This, he added, provides them with much sought-after skills, whether it be for employment or life in general.

If that wasn't dedication enough to his community, Ian also fulfils the role of parade commander for key events in the borough including Remembrance services, Armed Forces Day and Second World War commemorations.

Another volunteer with a penchant for learning and self development is Alan Skelton, who is district centre manager at Gravesham Scouts’ Hopehill Campsite in Meopham .

"It was a bit of a shock when I found out I was put forward," the 75-year-old said.

The Scout leader spends a minimum of one or two hours a day at the site dealing with maintenance and assisting with visiting groups.

Alan Skelton with his Gravesham Community Award
Alan Skelton with his Gravesham Community Award

Sadly, group sizes have been cut in line with social distancing rules and have not been able to meet up regularly during the lockdown.

Despite this, Alan says he still gets a buzz out of teaching important outdoor skills such as pioneering and tying knots with ropes.

Other winners announced at the ceremony included Terry Ludlow, 76, of Istead Rise who regularly litter picks and clears footpaths around the village as well as volunteering at ellenor hospice, and working as a courier for Darent Valley Hospital.

Dave Taylor was credited for his work as the Poppy Appeal organiser for Gravesham, raising huge sums for the appeal and increasing the funds raised by 60% in six years.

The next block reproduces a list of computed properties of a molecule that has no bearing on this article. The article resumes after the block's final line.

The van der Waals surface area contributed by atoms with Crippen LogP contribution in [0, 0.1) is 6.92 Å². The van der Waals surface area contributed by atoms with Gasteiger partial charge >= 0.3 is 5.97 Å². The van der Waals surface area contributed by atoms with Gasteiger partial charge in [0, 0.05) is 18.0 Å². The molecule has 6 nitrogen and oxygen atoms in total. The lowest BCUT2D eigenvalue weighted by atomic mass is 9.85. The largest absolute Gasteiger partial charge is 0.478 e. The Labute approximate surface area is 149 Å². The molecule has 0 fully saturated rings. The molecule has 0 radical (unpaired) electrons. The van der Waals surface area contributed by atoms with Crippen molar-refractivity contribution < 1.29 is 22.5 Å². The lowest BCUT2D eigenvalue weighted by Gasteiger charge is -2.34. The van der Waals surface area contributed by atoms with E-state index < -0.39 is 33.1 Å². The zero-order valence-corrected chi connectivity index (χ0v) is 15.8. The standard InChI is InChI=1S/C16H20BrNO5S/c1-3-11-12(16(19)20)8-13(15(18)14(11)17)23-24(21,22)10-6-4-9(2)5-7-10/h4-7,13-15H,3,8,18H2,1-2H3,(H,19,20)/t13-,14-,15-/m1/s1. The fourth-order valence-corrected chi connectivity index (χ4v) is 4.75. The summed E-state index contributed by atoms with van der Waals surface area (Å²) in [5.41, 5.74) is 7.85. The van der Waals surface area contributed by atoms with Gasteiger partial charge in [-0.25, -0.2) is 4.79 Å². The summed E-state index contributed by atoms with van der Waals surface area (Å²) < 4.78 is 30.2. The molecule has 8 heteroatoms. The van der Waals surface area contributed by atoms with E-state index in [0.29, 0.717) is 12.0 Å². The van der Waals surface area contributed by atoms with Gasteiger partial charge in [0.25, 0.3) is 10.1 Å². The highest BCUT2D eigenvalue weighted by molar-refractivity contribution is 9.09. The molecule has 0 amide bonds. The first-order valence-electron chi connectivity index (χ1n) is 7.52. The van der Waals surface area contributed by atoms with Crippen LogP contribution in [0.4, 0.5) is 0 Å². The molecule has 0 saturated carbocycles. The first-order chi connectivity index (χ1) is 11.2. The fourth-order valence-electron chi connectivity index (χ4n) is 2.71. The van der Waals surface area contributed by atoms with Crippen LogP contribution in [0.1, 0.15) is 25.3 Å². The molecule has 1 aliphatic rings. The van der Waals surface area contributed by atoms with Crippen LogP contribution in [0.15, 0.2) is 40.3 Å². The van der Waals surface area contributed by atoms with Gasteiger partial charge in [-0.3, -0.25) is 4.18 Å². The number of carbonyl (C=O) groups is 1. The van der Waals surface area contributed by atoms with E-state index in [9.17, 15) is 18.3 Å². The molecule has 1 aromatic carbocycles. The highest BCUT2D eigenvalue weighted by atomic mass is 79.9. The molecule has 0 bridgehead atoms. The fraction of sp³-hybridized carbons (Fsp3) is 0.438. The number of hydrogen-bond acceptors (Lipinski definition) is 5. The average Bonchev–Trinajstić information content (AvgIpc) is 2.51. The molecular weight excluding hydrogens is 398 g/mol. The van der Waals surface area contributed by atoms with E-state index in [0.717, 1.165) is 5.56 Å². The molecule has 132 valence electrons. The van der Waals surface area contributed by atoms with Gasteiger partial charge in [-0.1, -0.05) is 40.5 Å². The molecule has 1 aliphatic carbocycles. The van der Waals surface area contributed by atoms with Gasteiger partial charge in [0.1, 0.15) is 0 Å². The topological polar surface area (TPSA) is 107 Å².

Meopham resident Jennifer Giles also received praise for her volunteer work with St John’s Church where she heads up the pastoral care team.

At 78, Jennifer still actively supports people in need, providing home and hospital visits and helping those with dementia and their carers.

Terry Ludlow at the Gravesham Community Awards
Terry Ludlow at the Gravesham Community Awards

Handing out the awards, mayor of Gravesham Cllr Caller said: “Those individuals and groups receiving awards today are a credit to our borough.

“Their selfless donation of their valuable time and energy, in good times as well as bad, help make the lives of the less fortunate a little more bearable.

“For that they receive our thanks and this well-deserved recognition.”

Cllr Shane Mochrie-Cox. cabinet member for community and leisure, congratulated all those honoured and said: “This year more than ever has shown the importance of community spirit.

“We have witnessed it in abundance over the last few months and all those nominated for our Community Awards and Pandemic Hero Awards deserve our thanks for their incredible efforts.

“Days like today make me proud to call Gravesham my home.”

The Pandemic Hero Awards were organised in conjunction with Gravesham Trophy Centre.

Read more: All the latest news from Gravesham